The January 16th “Green Run” test of NASA’s Space Launch System (SLS) was intended to be the final milestone before the super heavy-lift booster would be moved to Cape Canaveral ahead of its inaugural Artemis I mission in November 2021. The full duration static fire test was designed to simulate a typical launch, with the rocket’s main engines burning for approximately eight minutes at maximum power. But despite a thunderous start start, the vehicle’s onboard systems triggered an automatic abort after just 67 seconds; making it the latest in a long line of disappointments surrounding the controversial booster.
When it was proposed in 2011, the SLS seemed so simple. Rather than spending the time and money required to develop a completely new rocket, the super heavy-lift booster would be based on lightly modified versions of Space Shuttle components. All engineers had to do was attach four of the Orbiter’s RS-25 engines to the bottom of an enlarged External Tank and strap on a pair of similarly elongated Solid Rocket Boosters. In place of the complex winged Orbiter, crew and cargo would ride atop the rocket using an upper stage and capsule not unlike what was used in the Apollo program.
There’s very little that could be called “easy” when it comes to spaceflight, but the SLS was certainly designed to take the path of least resistance. By using flight-proven components assembled in existing production facilities, NASA estimated that the first SLS could be ready for a test flight in 2016.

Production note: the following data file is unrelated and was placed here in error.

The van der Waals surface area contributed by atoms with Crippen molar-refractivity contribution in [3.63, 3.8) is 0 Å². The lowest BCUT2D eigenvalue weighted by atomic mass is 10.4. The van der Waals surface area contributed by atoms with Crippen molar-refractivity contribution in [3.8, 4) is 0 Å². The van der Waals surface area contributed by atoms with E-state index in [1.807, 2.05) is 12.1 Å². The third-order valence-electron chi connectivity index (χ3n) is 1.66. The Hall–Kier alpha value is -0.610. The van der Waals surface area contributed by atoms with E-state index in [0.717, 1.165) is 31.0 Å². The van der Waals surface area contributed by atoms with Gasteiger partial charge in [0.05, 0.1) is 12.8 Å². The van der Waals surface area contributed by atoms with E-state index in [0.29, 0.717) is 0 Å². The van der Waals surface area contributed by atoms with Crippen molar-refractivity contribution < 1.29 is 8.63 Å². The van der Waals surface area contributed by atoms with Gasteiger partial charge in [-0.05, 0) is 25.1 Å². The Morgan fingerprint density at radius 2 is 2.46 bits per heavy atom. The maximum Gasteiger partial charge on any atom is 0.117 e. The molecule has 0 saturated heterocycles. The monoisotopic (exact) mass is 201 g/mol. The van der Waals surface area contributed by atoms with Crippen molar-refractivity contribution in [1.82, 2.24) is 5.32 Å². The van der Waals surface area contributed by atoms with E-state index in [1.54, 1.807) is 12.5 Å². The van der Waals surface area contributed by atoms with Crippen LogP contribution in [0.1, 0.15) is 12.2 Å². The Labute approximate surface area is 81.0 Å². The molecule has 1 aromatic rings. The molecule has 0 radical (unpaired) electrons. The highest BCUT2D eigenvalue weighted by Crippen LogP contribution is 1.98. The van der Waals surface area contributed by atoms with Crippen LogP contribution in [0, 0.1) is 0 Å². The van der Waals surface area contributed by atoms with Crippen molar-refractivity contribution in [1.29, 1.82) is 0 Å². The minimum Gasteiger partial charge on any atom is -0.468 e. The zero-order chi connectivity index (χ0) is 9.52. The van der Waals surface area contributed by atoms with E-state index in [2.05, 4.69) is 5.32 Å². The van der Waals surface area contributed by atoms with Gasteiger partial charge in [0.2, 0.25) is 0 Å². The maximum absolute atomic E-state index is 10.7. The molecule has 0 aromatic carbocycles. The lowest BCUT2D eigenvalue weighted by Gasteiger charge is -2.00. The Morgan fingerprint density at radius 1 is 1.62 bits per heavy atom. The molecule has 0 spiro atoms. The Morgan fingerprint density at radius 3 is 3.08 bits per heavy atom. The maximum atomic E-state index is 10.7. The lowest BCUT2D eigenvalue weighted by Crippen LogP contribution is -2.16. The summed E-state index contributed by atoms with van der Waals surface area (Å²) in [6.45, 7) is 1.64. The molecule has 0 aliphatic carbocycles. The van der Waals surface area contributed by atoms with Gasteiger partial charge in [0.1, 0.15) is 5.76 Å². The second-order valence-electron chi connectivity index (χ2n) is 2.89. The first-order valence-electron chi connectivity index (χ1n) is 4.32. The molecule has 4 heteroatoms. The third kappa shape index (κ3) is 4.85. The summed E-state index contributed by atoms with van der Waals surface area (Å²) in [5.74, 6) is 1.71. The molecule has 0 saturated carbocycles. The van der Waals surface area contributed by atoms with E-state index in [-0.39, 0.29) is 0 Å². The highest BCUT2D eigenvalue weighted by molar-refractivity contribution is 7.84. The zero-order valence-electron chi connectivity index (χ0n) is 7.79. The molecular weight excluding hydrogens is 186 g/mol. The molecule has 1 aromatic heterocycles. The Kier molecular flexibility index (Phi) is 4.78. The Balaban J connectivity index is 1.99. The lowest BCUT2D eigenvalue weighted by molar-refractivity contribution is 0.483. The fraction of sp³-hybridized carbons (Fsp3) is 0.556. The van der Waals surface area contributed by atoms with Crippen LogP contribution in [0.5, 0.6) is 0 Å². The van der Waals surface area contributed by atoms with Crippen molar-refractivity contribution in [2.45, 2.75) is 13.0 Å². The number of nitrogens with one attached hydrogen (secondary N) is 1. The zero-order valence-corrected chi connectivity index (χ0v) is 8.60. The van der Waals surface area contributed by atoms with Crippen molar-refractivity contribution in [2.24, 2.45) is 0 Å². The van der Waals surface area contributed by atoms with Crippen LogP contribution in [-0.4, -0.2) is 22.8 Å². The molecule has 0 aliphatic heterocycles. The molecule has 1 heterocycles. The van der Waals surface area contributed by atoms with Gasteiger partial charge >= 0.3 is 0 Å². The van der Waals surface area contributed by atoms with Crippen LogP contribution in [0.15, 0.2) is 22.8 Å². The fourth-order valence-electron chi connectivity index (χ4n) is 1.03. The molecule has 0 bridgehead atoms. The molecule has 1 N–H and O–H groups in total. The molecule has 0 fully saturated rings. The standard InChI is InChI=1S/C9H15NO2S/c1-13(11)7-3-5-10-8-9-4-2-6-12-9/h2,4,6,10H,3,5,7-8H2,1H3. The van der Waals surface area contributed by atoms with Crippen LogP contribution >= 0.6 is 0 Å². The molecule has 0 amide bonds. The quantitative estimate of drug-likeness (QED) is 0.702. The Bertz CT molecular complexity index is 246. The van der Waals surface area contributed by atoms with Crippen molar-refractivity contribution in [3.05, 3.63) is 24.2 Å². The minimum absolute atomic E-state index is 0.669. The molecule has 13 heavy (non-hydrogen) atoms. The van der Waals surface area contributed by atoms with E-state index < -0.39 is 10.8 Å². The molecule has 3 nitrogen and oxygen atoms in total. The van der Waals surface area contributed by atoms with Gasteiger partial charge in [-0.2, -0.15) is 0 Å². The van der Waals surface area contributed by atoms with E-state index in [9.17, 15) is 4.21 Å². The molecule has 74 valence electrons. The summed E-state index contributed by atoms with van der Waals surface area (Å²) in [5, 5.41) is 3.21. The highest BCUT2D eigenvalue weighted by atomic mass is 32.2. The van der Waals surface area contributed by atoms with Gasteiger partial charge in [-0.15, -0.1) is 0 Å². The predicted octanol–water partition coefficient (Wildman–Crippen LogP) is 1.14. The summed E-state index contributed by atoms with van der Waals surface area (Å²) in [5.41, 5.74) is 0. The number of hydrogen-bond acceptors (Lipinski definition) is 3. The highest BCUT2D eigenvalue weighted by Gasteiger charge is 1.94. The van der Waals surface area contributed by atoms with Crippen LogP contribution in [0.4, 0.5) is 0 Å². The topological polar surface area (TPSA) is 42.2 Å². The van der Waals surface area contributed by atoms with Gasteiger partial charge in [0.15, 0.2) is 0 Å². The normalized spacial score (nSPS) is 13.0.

If everything went according to schedule, the agency expected it would be ready to send astronauts beyond low Earth orbit by the early 2020s. Just in time to meet the aspirational goals laid out by President Obama in a 2010 speech at Kennedy Space Center, including the crewed exploitation of a nearby asteroid by 2025 and a potential mission to Mars in the 2030s.
But of course, none of that ever happened. By the time SLS was expected to make its first flight in 2016, with nearly $10 billion already spent on the program, only a few structural test articles had actually been assembled. Each year NASA pushed back the date for the booster’s first shakedown flight, as the project sailed past deadlines in 2017, 2018, 2019, and 2020. After the recent engine test ended before engineers were able to collect the data necessary to ensure the vehicle could safely perform a full-duration burn, outgoing NASA Administrator Jim Bridenstine said it was too early to tell if the booster would still fly this year.
What went wrong? As commercial entities like SpaceX and Blue Origin move in leaps and bounds, NASA seems stuck in the past. How did such a comparatively simple project get so far behind schedule and over budget?
The Rocket to Nowhere
Arguably, the most pressing problem with the SLS program is that it has no clear purpose. As a congressionally mandated project, NASA must continue on with its development regardless of whether or not they actually have a use for it. Critics have often referred to the program as the “Senate Launch System”, as they believe the Shuttle-derived concept was conceived primarily as a way to make sure the manufacturing facilities used to build the engines, propellant tanks, and solid rocket boosters for the Space Shuttle would remain in operation even after the program was retired.